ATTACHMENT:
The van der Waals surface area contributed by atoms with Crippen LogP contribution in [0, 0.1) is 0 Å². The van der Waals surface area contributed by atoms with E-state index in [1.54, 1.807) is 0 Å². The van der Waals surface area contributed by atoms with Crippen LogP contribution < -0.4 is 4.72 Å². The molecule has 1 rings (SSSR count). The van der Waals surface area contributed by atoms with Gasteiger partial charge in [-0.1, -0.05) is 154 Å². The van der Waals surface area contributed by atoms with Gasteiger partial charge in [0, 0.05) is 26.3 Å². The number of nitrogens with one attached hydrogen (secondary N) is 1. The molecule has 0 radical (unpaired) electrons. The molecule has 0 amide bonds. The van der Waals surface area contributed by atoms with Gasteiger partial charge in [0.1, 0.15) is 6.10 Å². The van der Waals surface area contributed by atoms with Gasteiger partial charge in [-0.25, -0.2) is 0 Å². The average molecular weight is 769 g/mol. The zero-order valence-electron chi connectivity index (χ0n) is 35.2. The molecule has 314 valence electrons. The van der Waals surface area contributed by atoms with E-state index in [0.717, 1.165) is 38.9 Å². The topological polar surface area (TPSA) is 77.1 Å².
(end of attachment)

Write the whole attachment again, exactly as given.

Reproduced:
The van der Waals surface area contributed by atoms with Crippen LogP contribution in [0, 0.1) is 0 Å². The van der Waals surface area contributed by atoms with E-state index in [1.54, 1.807) is 0 Å². The van der Waals surface area contributed by atoms with Crippen LogP contribution < -0.4 is 4.72 Å². The molecule has 1 rings (SSSR count). The van der Waals surface area contributed by atoms with Gasteiger partial charge in [-0.1, -0.05) is 154 Å². The van der Waals surface area contributed by atoms with Gasteiger partial charge in [0, 0.05) is 26.3 Å². The number of nitrogens with one attached hydrogen (secondary N) is 1. The molecule has 0 radical (unpaired) electrons. The molecule has 0 amide bonds. The van der Waals surface area contributed by atoms with Gasteiger partial charge in [0.1, 0.15) is 6.10 Å². The van der Waals surface area contributed by atoms with Gasteiger partial charge in [-0.25, -0.2) is 0 Å². The average molecular weight is 769 g/mol. The zero-order valence-electron chi connectivity index (χ0n) is 35.2. The molecule has 314 valence electrons. The van der Waals surface area contributed by atoms with E-state index in [0.717, 1.165) is 38.9 Å². The topological polar surface area (TPSA) is 77.1 Å².